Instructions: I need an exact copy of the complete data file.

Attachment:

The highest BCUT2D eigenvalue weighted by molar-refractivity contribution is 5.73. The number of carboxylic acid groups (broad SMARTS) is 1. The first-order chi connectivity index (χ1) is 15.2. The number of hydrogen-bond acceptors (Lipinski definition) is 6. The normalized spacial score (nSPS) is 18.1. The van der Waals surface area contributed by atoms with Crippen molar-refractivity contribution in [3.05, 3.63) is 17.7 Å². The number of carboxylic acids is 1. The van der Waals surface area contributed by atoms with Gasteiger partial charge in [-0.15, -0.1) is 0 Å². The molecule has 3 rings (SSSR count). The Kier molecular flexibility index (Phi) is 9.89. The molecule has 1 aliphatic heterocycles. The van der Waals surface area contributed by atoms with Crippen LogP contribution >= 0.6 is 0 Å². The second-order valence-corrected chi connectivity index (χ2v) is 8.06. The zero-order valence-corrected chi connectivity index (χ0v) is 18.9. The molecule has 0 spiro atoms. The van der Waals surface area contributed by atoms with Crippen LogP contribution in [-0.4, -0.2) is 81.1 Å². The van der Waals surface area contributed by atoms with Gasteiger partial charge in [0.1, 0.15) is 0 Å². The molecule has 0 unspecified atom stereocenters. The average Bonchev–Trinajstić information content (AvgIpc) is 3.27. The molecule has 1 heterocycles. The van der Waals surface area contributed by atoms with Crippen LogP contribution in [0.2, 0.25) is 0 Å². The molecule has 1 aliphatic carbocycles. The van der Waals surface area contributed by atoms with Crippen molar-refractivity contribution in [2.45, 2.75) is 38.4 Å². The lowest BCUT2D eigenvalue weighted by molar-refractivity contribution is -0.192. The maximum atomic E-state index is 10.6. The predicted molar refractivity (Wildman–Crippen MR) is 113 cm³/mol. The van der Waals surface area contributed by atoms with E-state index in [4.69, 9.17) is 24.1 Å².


The highest BCUT2D eigenvalue weighted by molar-refractivity contribution is 5.73. The number of carboxylic acid groups (broad SMARTS) is 1. The first-order chi connectivity index (χ1) is 15.2. The number of hydrogen-bond acceptors (Lipinski definition) is 6. The normalized spacial score (nSPS) is 18.1. The van der Waals surface area contributed by atoms with Crippen molar-refractivity contribution in [3.05, 3.63) is 17.7 Å². The number of carboxylic acids is 1. The van der Waals surface area contributed by atoms with Gasteiger partial charge in [-0.15, -0.1) is 0 Å². The molecule has 3 rings (SSSR count). The Kier molecular flexibility index (Phi) is 9.89. The molecule has 1 aliphatic heterocycles. The van der Waals surface area contributed by atoms with Crippen LogP contribution >= 0.6 is 0 Å². The second-order valence-corrected chi connectivity index (χ2v) is 8.06. The zero-order valence-corrected chi connectivity index (χ0v) is 18.9. The molecule has 0 spiro atoms. The van der Waals surface area contributed by atoms with Crippen LogP contribution in [-0.4, -0.2) is 81.1 Å². The van der Waals surface area contributed by atoms with Gasteiger partial charge in [0.1, 0.15) is 0 Å². The molecule has 0 unspecified atom stereocenters. The average Bonchev–Trinajstić information content (AvgIpc) is 3.27. The molecule has 1 heterocycles. The van der Waals surface area contributed by atoms with Crippen LogP contribution in [0.2, 0.25) is 0 Å². The molecule has 1 aliphatic carbocycles. The van der Waals surface area contributed by atoms with Crippen molar-refractivity contribution in [2.45, 2.75) is 38.4 Å². The lowest BCUT2D eigenvalue weighted by molar-refractivity contribution is -0.192. The maximum atomic E-state index is 10.6. The predicted molar refractivity (Wildman–Crippen MR) is 113 cm³/mol. The van der Waals surface area contributed by atoms with E-state index in [4.69, 9.17) is 24.1 Å².